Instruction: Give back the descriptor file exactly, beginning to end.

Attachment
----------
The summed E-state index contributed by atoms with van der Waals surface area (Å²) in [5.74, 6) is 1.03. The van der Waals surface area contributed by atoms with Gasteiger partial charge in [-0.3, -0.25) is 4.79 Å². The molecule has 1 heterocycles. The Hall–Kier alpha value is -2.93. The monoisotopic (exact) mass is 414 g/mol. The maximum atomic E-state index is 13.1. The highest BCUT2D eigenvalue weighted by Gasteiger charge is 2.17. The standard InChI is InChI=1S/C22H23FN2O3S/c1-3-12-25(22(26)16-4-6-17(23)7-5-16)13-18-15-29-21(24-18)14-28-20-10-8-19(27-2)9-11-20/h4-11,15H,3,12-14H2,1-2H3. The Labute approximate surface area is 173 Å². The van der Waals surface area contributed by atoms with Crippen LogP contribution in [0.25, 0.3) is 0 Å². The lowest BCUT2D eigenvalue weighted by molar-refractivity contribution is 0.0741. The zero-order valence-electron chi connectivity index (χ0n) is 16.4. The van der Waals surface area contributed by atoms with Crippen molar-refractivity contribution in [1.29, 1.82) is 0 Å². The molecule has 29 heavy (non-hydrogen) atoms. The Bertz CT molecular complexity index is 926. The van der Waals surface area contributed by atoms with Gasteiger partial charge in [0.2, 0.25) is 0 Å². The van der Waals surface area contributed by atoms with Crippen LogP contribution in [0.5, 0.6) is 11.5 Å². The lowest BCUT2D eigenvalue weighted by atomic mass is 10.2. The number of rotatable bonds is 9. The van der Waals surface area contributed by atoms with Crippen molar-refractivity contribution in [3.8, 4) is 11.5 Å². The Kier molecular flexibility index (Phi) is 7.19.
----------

The summed E-state index contributed by atoms with van der Waals surface area (Å²) in [5.74, 6) is 1.03. The van der Waals surface area contributed by atoms with Gasteiger partial charge in [-0.3, -0.25) is 4.79 Å². The molecule has 1 heterocycles. The Hall–Kier alpha value is -2.93. The monoisotopic (exact) mass is 414 g/mol. The maximum atomic E-state index is 13.1. The highest BCUT2D eigenvalue weighted by Gasteiger charge is 2.17. The standard InChI is InChI=1S/C22H23FN2O3S/c1-3-12-25(22(26)16-4-6-17(23)7-5-16)13-18-15-29-21(24-18)14-28-20-10-8-19(27-2)9-11-20/h4-11,15H,3,12-14H2,1-2H3. The Labute approximate surface area is 173 Å². The van der Waals surface area contributed by atoms with Crippen LogP contribution in [0.25, 0.3) is 0 Å². The lowest BCUT2D eigenvalue weighted by molar-refractivity contribution is 0.0741. The zero-order valence-electron chi connectivity index (χ0n) is 16.4. The van der Waals surface area contributed by atoms with Crippen molar-refractivity contribution in [1.29, 1.82) is 0 Å². The molecule has 29 heavy (non-hydrogen) atoms. The Bertz CT molecular complexity index is 926. The van der Waals surface area contributed by atoms with Gasteiger partial charge in [0.2, 0.25) is 0 Å². The van der Waals surface area contributed by atoms with Crippen LogP contribution in [0.5, 0.6) is 11.5 Å². The lowest BCUT2D eigenvalue weighted by atomic mass is 10.2. The number of rotatable bonds is 9. The van der Waals surface area contributed by atoms with Crippen molar-refractivity contribution in [3.8, 4) is 11.5 Å². The Kier molecular flexibility index (Phi) is 7.19.